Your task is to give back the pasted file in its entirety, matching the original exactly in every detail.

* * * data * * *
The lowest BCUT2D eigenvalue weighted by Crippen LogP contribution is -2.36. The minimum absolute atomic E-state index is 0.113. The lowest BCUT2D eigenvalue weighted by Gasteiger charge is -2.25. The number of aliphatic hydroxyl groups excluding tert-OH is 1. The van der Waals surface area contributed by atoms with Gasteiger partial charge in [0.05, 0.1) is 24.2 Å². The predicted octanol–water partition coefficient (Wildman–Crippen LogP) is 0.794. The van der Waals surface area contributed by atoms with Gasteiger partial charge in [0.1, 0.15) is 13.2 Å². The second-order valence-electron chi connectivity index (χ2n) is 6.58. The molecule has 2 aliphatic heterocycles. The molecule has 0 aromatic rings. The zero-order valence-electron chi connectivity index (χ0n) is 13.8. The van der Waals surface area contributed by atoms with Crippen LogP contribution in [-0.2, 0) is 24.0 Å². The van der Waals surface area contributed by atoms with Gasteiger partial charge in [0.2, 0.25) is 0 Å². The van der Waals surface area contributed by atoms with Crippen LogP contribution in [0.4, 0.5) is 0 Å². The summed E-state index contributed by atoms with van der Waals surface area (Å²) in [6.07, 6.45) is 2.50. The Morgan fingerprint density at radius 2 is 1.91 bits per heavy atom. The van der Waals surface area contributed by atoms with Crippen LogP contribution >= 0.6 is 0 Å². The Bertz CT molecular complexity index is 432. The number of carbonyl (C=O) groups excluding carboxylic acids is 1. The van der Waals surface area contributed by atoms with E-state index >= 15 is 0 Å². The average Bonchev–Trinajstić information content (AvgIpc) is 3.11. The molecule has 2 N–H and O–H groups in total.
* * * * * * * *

The lowest BCUT2D eigenvalue weighted by Crippen LogP contribution is -2.36. The minimum absolute atomic E-state index is 0.113. The lowest BCUT2D eigenvalue weighted by Gasteiger charge is -2.25. The number of aliphatic hydroxyl groups excluding tert-OH is 1. The van der Waals surface area contributed by atoms with Gasteiger partial charge in [0.05, 0.1) is 24.2 Å². The predicted octanol–water partition coefficient (Wildman–Crippen LogP) is 0.794. The van der Waals surface area contributed by atoms with Gasteiger partial charge in [0.1, 0.15) is 13.2 Å². The second-order valence-electron chi connectivity index (χ2n) is 6.58. The molecule has 2 aliphatic heterocycles. The molecule has 0 aromatic rings. The zero-order valence-electron chi connectivity index (χ0n) is 13.8. The van der Waals surface area contributed by atoms with Crippen LogP contribution in [-0.2, 0) is 24.0 Å². The van der Waals surface area contributed by atoms with Gasteiger partial charge in [0.2, 0.25) is 0 Å². The van der Waals surface area contributed by atoms with Crippen LogP contribution in [0.4, 0.5) is 0 Å². The summed E-state index contributed by atoms with van der Waals surface area (Å²) in [6.07, 6.45) is 2.50. The Morgan fingerprint density at radius 2 is 1.91 bits per heavy atom. The van der Waals surface area contributed by atoms with Crippen LogP contribution >= 0.6 is 0 Å². The Bertz CT molecular complexity index is 432. The number of carbonyl (C=O) groups excluding carboxylic acids is 1. The van der Waals surface area contributed by atoms with E-state index >= 15 is 0 Å². The average Bonchev–Trinajstić information content (AvgIpc) is 3.11. The molecule has 2 N–H and O–H groups in total.